GOOD TIME TO ORGANISE OLD SEED PACKETS BEFORE BUYING MORE – 3rd wk in January 2014

Young horticulturalists, Alan and Ailish Neville, from Curracloe, sorting seed packets by varieties and 'sow by' dates.

Young horticulturalists, Alan and Ailis Neville, from Curracloe, sorting seed packets by varieties and ‘sow by’ dates.

Having moved from an urban garden to a field scale small-holding means that the organising of seeds will have to be up-scaled accordingly. My collection of partially used packets of seeds in some cases have use by dates going back to 2008! Áine’s collection of seed packets from growing in Curracloe is far more modern! I don’t hold out much hope for my older seed packets now after the move.  The seeds have not been stored temporarily in the most ideal of conditions.

In Balbriggan, the partially used seed packets were stored in sealed plastic containers in the fridge. (See the book ‘Trevor’s Kitchen Garden’ pp. 333 – 336). In Tacumshin , we’d want a very big fridge to continue that practise! The best storage option for the larger number of seeds needed for 3 acres is, I think, large heavy duty sealed boxes, like tool boxes. These must also be rat proof as the seed boxes are likely to be stored in a dry cool shed. We thought about storing the seeds in the attic, but in the summer that space could become quite warm during the day.

Any suggestions of good ways to store a large variety of seed packets welcome. Please feel free to comment by replying to this post. I promise to acknowledge and look forward to hearing from you. Now to order the many varieties of fruit and veg seeds in the organic seed catalogues – now that we have more space to grow them.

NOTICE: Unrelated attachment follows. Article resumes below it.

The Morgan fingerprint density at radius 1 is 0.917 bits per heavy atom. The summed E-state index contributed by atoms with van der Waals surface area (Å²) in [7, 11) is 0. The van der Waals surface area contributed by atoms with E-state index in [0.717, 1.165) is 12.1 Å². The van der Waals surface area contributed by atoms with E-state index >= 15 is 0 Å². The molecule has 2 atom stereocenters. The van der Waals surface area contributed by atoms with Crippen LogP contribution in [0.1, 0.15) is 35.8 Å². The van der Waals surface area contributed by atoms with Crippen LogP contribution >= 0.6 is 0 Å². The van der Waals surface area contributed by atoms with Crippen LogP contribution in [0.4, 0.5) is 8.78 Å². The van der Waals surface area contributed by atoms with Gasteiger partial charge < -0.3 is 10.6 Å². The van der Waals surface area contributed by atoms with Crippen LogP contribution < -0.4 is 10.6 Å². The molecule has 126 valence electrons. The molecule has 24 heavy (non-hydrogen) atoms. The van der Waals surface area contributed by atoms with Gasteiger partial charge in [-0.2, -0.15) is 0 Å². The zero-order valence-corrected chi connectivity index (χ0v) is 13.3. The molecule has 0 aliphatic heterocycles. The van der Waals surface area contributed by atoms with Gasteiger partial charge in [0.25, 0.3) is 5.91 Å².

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2 responses to this post.

  1. Posted by Kathryn on January 23, 2014 at 12:43 pm

    Mine live in sealed heavy duty plastic boxes in the potting shed Trevor. Most seem to survive with no problems. And of course Sonairte’s larger scale collection lives in old biscuit tins in a cupboard in the very chilly packing room. Biscuit tins are good because the lids normally fit tightly and it is easy to run a strip of sellotape round the join. Sort them by families and make sure the container is labelled.
    But before dumping even the seeds from 2008 do check germination. A lot of carefully stored six year old seed should still be ok. Space out ten or so seeds on damp kitchen towel, fold it over a couple of times, making sure they aren’t touching, and put it in a sealed jam jar or ziplock bag on the kitchen counter out of direct sunlight. Check after a week and you should get a good indication of germination. You can cut up the kitchen towel around the germinated seeds and plant the seed with its bit of kitchen towel in a seed tray or pot if the baby roots have actually gone into it. For small commercial growing its a good idea to have a wide range of varieties to give staggered production and all the Irish companies are good for that. For slightly larger quantities I’ve always found Tamar Organics are really nice people to deal with and have all the latest available organic varieties and excellent germination and growing qualities. They produce a lot of the seed themselves on their small family farm. I was amused to see T&M introducing the “new” Green Wave chard this year which Sonairte has been growing from Tamar seed for the last five year – customers love it. But lots of heritage seed from any source comes in packets that have enough seed for small scale commercial growing

    Reply

  2. Posted by Anne Troy on January 27, 2014 at 10:39 am

    I use one of those small steel filing boxed they come with divider folders and are vermin proof, I store them in my potting shed.

    Reply

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